In his monthly address to his district, Triopia Superintendent Adam Dean recently took the time to remind fans about maintaining proper perspective in high school athletics.
Dean touches on the impact fans can have on officials at a time when officials numbers are decreasing, as well as the difficulties high school coaches can face as a result from overbearing parents.
Dean’s words are evergreen for any high school in Illinois, or around the country, and are shared below:
Dear Parents and Community Members:
Last year was a lot of fun for Triopia athletics. Our football team made the state quarterfinals, our girls’ basketball team made the Elite Eight, and our boys’ basketball team made it to the state tournament in Peoria. During this short six month span our athletes and coaches made memories to last a lifetime and made our communities proud. Our following was a sight to behold. I’ll never forget that sea of blue in different facilities. I’ll never forget where I was and who I was with during some spectacular moments, or the sense of pride I had during that time. I hope the feeling was the same for you.
Remembering how we felt during that memorable year, I think that is a nice segue into this month’s topic. According to the internet, to “keep things in perspective” means to take into consideration the true measure of importance or to think about a situation in a wise and reasonable way. As we move into the winter sports season, I hope we as a community “keep things in perspective” as we show up to the local gymnasium to watch our athletes participate.
Did you know that we are in the middle of a crisis, especially in rural parts in the state? Officials for athletic contests are getting harder and harder to find. This has led to some contests being moved or cancelled all together. According to the IHSA, between 2012 and 2017, there has been a decline of 11% of officials renewing their license. Statistics show that 80% of new officials give it up by their third year. As you show up to the gym this winter, keep this shrinking population in mind. And, if I may, if you are doing anything other than cheering on your team when you go to a game, take a good hard look at yourself in the mirror. Not only are you embarrassing yourself and your neighbor, but you are probably embarrassing the team you are rooting for.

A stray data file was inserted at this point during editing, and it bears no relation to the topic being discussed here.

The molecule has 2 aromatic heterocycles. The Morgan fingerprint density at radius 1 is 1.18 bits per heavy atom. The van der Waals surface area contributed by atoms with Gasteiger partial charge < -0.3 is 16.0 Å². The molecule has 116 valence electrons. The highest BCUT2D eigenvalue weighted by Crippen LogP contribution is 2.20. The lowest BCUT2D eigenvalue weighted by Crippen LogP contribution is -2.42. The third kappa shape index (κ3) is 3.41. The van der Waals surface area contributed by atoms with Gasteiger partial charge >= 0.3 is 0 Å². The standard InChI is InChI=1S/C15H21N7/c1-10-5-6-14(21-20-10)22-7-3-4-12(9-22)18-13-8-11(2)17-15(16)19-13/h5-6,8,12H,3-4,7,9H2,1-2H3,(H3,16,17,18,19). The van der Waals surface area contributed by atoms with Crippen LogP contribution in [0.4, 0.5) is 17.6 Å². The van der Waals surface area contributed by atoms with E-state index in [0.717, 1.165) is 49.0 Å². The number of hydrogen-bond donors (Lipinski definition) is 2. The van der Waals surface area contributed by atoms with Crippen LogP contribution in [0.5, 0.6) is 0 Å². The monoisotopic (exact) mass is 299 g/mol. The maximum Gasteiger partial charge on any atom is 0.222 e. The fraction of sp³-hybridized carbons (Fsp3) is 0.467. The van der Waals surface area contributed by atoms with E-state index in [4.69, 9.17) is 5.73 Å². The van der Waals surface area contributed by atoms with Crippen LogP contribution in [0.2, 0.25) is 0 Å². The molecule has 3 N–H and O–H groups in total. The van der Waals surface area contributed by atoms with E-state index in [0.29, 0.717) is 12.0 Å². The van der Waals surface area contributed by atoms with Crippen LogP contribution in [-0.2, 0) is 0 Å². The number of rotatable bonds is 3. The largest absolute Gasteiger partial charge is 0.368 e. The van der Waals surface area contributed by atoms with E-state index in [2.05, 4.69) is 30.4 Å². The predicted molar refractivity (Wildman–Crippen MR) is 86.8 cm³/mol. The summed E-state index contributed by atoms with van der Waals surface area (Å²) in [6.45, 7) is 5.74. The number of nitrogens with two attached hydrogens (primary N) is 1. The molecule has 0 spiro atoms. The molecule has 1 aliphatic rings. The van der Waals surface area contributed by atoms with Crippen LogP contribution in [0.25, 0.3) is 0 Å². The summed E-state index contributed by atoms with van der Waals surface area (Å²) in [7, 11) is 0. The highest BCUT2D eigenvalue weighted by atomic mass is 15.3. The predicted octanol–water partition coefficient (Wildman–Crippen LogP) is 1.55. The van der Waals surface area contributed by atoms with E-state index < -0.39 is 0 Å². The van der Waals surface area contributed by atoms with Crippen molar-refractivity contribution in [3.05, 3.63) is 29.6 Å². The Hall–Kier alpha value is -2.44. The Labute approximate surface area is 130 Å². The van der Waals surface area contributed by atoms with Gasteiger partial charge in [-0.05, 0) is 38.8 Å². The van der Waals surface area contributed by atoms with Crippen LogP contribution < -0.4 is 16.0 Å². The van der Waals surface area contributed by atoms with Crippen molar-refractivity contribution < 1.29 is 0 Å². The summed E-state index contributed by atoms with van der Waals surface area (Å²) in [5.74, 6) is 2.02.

Coaching is a calling that many couldn’t handle. You take athletes at all different ability levels, put in countless hours and hope that your work and preparation are good enough to win at the end of the day. You build relationships with these athletes and hope that all is cohesive so that you have some success. You make decisions on playing time, which is a largely impossible task where someone is always unhappy. This is also while battling second guessing in the stands on why you made that call or chose that play. We’ve even received anonymous letters in the past regarding coaching decisions or hires! This is certainly not showing the ability to “keep things in perspective”. Please be supportive of these individuals.
With all of that being said, I would argue that we have some of the best fans in the area. The support our athletes and coaches receive is incredible. I just share all of this with you to let you know, when you get caught up in the heat of the moment and want to yell at an official, who is a human being, take a deep breath. If you want to bash a coach with other parents after a game, who has done everything they can to the best of their abilities, take a second and chill out.
I’m looking forward to seeing you all in the gym this winter and rooting on our boys, girls and coaches, and giving our officials the respect they deserve. Go Trojans!